And the Answer is…

And the Answer is...

πŸ‡³πŸ‡±πŸ‡³πŸ‡±πŸ‡³πŸ‡± The Netherlands! πŸ‡³πŸ‡±πŸ‡³πŸ‡±πŸ‡³πŸ‡±

Here are my answer to Clue #3 and Clue #4.

The Netherlands Should Get First and Second Place!
Sergeant Hurd is the BEST!

I have to admit any time I see Dutch athletes, I always say, β€œEven the Dutch army don’t wear orange!” The Olympics is so fun!

Congratulations to all who guessed correctly on my round of Where to Invade Next! You guys are good!

Some Other Updates:

The Netherlands isn’t going to be a permanent solution. It’s the best option in the EU for now. The Netherlands has the Dutch American Friendship Treaty which is a good pathway into migrating to the EU. I guess you never know when one of your passports will come in handy. I want to get my EU citizenship back, and the Netherlands doesn’t allow dual nationality. While I am living there, I will be able to assess different countries in the EU that do allow dual nationality and move to one of them someday. It shouldn’t be too hard to get permanent residence in the EU either. They might take into account that we have lived in the EU (including pre-Brexit Britain) for about 15 years. So, we might get fast-tracked to permanent residence. We are building a strategy, but we know laws can change at the drop of a hat.

I can’t say for sure when we will be moving, but it will definitely be sometime this year. Additionally, my Mum needs a hip and knee replacement this year. We are going to go to another country to get it because there is no way my Mum can get that surgery in Canada. There is a two-year waitlist, which she can’t get on yet because we don’t qualify for healthcare and she can’t wait that long to get it.

We also found out even Canadian citizens have to pay about $28,000 CAD for orthopedic surgery. Note: Other surgeries in Canada are paid for through the healthcare system, but orthopedic surgery has recently changed. It’s the most expensive type of surgery and now requirements for paying for it out-of-pocket are being implemented. We met someone recently who had gone to Lithuania for a hip and knee replacement at a fraction of the price and two months after the surgery, he was walking in the snow and ice!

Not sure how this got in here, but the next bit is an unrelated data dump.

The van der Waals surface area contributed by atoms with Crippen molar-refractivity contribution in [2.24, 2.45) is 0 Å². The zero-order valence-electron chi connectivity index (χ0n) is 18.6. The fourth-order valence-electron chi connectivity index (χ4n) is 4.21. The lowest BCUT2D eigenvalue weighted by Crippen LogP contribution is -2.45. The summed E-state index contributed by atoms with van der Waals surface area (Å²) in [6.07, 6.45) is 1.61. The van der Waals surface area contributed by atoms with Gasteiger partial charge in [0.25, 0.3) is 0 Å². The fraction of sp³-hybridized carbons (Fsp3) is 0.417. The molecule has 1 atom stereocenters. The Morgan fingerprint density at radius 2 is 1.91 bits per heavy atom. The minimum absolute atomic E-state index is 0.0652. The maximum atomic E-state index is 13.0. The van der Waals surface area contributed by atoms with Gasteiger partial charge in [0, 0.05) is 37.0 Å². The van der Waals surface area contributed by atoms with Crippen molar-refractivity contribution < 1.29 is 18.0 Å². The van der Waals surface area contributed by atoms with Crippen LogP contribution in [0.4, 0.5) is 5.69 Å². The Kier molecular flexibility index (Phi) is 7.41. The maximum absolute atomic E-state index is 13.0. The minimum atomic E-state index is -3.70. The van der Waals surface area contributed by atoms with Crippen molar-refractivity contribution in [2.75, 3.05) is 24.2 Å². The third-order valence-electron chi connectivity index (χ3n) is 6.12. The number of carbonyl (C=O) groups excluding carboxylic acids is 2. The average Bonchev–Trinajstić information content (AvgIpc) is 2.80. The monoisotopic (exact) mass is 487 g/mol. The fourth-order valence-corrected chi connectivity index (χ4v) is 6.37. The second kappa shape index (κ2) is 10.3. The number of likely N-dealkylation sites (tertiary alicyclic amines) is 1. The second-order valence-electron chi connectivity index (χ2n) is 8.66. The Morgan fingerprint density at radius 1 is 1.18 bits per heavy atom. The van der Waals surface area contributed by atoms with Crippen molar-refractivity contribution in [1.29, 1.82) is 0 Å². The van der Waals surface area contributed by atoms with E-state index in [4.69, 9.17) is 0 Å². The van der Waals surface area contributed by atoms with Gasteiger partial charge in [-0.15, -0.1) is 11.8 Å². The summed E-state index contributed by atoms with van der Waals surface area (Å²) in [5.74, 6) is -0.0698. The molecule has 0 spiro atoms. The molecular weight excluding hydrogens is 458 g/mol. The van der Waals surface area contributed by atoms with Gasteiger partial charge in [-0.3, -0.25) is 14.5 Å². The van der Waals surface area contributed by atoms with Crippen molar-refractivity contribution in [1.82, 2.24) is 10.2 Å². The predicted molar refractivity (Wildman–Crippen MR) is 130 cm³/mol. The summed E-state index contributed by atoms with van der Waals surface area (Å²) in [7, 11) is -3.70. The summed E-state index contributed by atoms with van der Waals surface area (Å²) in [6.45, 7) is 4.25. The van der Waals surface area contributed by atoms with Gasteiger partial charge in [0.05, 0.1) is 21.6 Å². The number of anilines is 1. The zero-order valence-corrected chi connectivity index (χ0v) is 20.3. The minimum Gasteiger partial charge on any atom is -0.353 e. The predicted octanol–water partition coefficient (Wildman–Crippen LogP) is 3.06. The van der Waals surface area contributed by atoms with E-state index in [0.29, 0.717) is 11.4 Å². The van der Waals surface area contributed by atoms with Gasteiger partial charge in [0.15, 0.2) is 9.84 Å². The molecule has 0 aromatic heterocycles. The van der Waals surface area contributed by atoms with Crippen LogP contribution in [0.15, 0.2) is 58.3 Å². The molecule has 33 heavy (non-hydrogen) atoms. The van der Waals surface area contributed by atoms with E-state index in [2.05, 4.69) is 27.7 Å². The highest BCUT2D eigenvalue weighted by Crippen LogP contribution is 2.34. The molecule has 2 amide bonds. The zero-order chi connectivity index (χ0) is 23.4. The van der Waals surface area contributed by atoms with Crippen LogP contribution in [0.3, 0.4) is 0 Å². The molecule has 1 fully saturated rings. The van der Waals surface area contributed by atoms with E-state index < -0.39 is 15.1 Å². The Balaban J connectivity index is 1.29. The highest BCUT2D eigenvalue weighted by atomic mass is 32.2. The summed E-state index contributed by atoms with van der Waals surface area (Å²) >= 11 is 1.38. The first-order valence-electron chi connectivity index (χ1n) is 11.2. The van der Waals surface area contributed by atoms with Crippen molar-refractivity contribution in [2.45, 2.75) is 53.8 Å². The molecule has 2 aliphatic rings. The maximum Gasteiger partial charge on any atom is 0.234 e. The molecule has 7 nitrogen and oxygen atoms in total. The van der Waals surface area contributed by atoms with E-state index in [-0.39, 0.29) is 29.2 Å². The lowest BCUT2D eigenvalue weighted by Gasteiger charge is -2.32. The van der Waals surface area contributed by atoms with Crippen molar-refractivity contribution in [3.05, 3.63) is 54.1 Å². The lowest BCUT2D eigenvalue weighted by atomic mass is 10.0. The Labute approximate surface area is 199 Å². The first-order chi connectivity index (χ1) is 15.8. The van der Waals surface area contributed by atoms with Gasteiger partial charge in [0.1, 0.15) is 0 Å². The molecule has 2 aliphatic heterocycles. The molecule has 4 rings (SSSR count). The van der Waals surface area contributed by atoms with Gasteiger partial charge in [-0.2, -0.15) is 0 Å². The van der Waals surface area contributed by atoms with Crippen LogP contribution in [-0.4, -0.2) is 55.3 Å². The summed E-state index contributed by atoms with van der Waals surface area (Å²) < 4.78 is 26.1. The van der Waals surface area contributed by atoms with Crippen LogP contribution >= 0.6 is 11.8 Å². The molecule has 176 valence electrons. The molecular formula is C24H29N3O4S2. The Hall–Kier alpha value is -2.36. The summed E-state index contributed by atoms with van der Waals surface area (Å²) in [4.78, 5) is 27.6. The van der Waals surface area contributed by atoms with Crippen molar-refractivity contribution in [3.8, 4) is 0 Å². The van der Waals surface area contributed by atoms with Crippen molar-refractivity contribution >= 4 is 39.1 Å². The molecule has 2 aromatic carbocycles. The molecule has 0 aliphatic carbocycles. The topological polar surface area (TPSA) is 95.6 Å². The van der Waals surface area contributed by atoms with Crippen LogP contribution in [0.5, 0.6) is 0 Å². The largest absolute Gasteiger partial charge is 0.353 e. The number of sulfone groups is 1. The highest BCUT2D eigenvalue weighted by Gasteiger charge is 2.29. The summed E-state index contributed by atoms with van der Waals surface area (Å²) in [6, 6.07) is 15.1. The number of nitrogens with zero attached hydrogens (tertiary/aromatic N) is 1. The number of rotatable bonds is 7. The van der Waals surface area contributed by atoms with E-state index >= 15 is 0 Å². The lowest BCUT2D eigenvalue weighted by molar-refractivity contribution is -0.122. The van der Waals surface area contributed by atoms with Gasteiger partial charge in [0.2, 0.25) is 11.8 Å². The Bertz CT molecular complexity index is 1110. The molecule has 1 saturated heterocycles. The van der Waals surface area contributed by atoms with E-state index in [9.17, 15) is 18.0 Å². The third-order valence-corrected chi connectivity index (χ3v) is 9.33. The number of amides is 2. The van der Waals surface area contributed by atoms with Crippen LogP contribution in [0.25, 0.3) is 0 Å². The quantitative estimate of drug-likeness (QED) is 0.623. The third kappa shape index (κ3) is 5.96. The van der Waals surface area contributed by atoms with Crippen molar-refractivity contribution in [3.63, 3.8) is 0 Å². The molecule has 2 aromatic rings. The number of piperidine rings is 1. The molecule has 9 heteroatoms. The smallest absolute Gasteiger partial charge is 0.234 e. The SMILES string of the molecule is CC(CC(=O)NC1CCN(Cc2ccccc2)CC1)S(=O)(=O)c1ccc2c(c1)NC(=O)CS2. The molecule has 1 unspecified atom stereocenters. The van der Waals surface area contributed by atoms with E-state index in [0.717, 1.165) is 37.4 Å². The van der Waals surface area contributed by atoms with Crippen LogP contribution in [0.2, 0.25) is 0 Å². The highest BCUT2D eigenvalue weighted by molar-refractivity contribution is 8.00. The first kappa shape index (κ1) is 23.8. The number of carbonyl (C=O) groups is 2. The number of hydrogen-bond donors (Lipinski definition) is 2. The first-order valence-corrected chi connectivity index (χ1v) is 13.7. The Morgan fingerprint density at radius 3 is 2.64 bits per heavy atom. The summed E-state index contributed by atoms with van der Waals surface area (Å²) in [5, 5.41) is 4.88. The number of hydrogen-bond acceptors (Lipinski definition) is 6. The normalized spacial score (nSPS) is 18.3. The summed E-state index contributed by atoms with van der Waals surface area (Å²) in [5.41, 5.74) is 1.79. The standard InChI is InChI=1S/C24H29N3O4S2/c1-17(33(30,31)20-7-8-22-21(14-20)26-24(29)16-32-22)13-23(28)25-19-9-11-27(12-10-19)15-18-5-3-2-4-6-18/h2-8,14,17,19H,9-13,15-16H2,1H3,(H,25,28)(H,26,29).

Another note: this information keeps changing and it’s what we have found out right now. So, don’t take it as the Alpha and the Omega.

Future Posts:

Before I leave, I will do my best to finish my Parks Challenge. Additionally, I have a few other posts about Canada and expat/TCK life that I still want to do. I will also be doing posts on learning Dutch. I know that they learn English to a high level there, but so what? Moving to another country and not bothering to learn the language, or travelling without trying to learn some basic words and phrases of their language is rude. That’s a universal rule. Frankly, people like that get on my nerves and I question their upbringing.

Note: I am going to be honest about why we have had to leave. When I hear the Canadian government talking about how they want to welcome more immigrants, I laugh! There are problems on provincial and federal levels! We just got a survey from Statistics Canada about healthcare, and my Mum and I let them know if they want highly skilled migrants, they need to do a better job! Highly skilled migrants know how to compare countries and they will go elsewhere!

That being said, some of my readers seem to be under the impression that I don’t like Canada anymore. That’s absolutely not true! My emotions have been rather intense since concluding we had to move. It’s not the people or the culture that’s the problem. It’s immigration, healthcare and economic systems that are not in our favour. Although that seems to be true for anyone in Canada, regardless of whether they are citizens. I am going to come back to Canada for the eclipse in 2024, and for other things. Canada is one of my homes now, and I have no regrets at all about moving here!

Hope you are all doing well!